EU recovery 'gaining traction', amid fears of low inflation
By Benjamin Fox
The EU executive raised its growth projections across the Union to 1.6 percent for 2014, while its forecasts for the eurozone remain unchanged at 1.2 percent.
Neighbouring Baltic states Latvia and Lithuania are forecast to be the top-performing economies this year, achieving growth rates of 3.8 percent and 3.3 percent, respectively. Lithuania will become the 19th country to join the eurozone in January.
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Siim Kallas, who is covering Olli Rehn's economic affairs portfolio while Rehn is on the European Parliament campaign trail, said that the figures showed the EU's economic recovery is "gaining traction" and becoming more "broad-based' across the bloc.
"The policies implemented in recent years are bearing fruit. Investment is rebounding. While unemployment remains high in many member states, the labour market has stabilised and we expect some improvement in the next two years".
Cyprus and Croatia, who joined the EU last summer, are expected to be the only countries in recession in 2014.
Meanwhile, the figures confirm that the Greek economy will expand slightly by 0.6 percent this year and will reach an impressive 2.9 percent growth rate in 2015. This will bring an end to six consecutive years of recession, which have wiped out more than 25 percent of Greece's economic output.
Kallas commented that financial market confidence was returning in Greece, noting that "the large amounts of private equity capital raised by Greek banks in recent weeks have exceeded market expectations".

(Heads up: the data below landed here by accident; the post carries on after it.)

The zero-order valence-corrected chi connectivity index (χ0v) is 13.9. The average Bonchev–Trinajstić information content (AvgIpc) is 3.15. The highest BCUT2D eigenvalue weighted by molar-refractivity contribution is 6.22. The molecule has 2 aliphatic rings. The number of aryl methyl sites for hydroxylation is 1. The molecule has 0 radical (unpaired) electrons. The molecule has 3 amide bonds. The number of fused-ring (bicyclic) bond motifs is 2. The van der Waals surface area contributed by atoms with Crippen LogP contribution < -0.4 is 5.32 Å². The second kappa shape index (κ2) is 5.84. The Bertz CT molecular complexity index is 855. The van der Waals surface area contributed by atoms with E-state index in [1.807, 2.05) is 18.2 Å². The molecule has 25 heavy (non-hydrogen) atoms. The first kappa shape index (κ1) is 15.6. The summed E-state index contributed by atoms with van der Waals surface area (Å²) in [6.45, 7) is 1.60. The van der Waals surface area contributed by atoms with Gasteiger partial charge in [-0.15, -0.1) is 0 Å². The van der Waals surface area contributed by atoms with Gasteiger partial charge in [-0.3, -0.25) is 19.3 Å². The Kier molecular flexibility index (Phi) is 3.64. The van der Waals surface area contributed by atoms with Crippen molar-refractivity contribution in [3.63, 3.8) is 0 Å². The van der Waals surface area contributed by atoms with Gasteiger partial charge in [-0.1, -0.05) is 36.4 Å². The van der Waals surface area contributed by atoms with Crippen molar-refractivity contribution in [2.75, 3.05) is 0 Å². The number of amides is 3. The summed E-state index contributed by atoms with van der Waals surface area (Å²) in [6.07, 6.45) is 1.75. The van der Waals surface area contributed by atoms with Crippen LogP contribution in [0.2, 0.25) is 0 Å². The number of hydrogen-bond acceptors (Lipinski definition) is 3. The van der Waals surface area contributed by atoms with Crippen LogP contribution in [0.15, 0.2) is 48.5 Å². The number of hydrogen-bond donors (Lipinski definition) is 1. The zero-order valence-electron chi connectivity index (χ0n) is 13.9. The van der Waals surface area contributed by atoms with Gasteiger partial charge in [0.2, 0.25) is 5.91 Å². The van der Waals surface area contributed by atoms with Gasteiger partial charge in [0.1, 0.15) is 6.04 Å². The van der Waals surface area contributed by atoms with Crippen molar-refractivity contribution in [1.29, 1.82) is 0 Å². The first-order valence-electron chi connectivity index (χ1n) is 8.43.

But Veronica Nilsson, Confederal Secretary of the European Trade union Confederation described the bloc's unemployment rate of 10.5 percent as "a disgrace" which "should be worrying the European Commission far more than they seem to.”
The commission believes that the EU's jobless rate will fall to 10.1 percent next year and from 11.8 percent to 11.4 percent in the eurozone, with larger decreases of 2 percent and 1.5 percent respectively, expected in Greece and Spain, the countries with the highest unemployment rates.
But officials are becoming increasingly concerned that the EU's already sluggish recovery could be hit by low inflation.
Forecasts for price inflation have been revised down to 0.8 percent this year and 1.2 percent in 2015, well below the European Central Bank's (ECB's) target of 2 percent. A prolonged period of low inflation risks further subduing consumer demand, making it harder for businesses to create new jobs and make headway into the EU's large jobless total.
With the ECB's main interest rates already at a record low of 0.25 per cent since November, while the main rate on deposits has been at zero since July 2012, the Frankfurt-based bank, headed by Mario Draghi, is pondering whether to introduce negative interest rates or print money to stimulate more demand.
Meanwhile, Kallas said that the ongoing crisis in the Ukraine posed one of the greatest risks to the stability of the EU economy.
"The one main risk is clearly the external tensions and uncertainty which surrounds us, especially related to the crisis in Ukraine,” he said.